Alexandrium catenella dynamics and paralytic shellfish toxins distribution along the Beagle Channel (southern Patagonia)

Schloss, Irene R.; Pizarro, Gemita; Cadaillon, Andreana M.; Giesecke, Ricardo; Hernando, Marcelo P.; Almandoz, Gaston O.; Latorre, Maite P.; Malits, Andrea; Flores-Melo, Ximena; Saravia, Leonardo A.; Martin, Jacobo; Guzman, Leonardo; Iachetti, Clara M.; Ruiz, Cristian


The Beagle Channel at the southernmost tip of South America is an interoceanic passage connecting the Pacific and the Atlantic Oceans. It is characterized by intricate coastlines and changing bathymetry, a dominant West to East circulation pattern, and a strong longitudinal gradient of glacial fresh-water discharge. Harmful algal blooms (HAB) and toxic outbreaks have been detected along the channel for the last two decades and monitored by both Chilean and Argentinean agencies. This unique scenario was used to try to answer whether HABs propagate from West to East along the channel following the main water flow, so that a sequential, spatial pattern can be identified, or if local dynamics due to particular hydrographic characteristics might favor HAB formation in different areas along the channel. For this analysis, we selected data from three austral spring-summer seasons, 2009-2010, 2010-2011, and 2012-2013, when by means of the mouse bioassay important concentrations of saxitoxins (STX) derivatives were detected in shellfish from different stations along the channel. Relevant information on hydrographical (temperature, salinity, bathymetry, main currents), chemical (macronutrients), and biological (cell abundance of the main species responsible for the toxic outbreaks in the channel, i.e. Alexandrium catenella) characteristics are analyzed. Results show that during the years when toxicity was highest, there was no evidence of West to East (longitudinal) transport of toxins along the channel. Con-trastingly, smaller-scale patterns could explain the observed dynamics associated with three sub-basins previ-ously described for the Beagle Channel, identified as western, central, and eastern regions. We built a conceptual model based on own and published data on bathymetry, PAR, salinity, water residence time, silicate availability, and DOM to understand the differences in HAB presence among the sub-basins, which allows explaining the higher toxicity values registered in the central part of the channel as compared to the western or easternmost regions.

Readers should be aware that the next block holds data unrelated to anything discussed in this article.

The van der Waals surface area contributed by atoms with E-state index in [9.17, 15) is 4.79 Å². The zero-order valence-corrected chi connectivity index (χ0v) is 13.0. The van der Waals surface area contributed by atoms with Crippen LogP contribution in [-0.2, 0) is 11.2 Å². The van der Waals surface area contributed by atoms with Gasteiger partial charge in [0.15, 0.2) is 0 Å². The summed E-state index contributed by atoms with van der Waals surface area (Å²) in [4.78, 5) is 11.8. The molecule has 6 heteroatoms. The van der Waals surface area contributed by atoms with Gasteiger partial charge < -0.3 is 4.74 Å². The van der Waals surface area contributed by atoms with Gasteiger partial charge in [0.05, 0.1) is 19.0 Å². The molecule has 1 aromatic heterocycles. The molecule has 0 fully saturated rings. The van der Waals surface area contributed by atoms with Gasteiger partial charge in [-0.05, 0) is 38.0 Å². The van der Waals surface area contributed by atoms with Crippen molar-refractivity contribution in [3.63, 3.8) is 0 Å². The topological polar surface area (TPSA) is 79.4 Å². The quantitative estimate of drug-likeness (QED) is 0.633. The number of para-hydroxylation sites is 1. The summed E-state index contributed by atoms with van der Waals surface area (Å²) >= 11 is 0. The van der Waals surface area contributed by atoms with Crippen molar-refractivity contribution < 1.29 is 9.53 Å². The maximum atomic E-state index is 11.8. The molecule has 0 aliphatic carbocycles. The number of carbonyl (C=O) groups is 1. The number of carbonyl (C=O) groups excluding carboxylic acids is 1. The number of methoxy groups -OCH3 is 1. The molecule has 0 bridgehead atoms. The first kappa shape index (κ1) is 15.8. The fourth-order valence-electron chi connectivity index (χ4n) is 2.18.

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Título según WOS: ID WOS:000922803500001 Not found in local WOS DB
Volumen: 239
Editorial: Elsevier
Fecha de publicación: 2023


Notas: ISI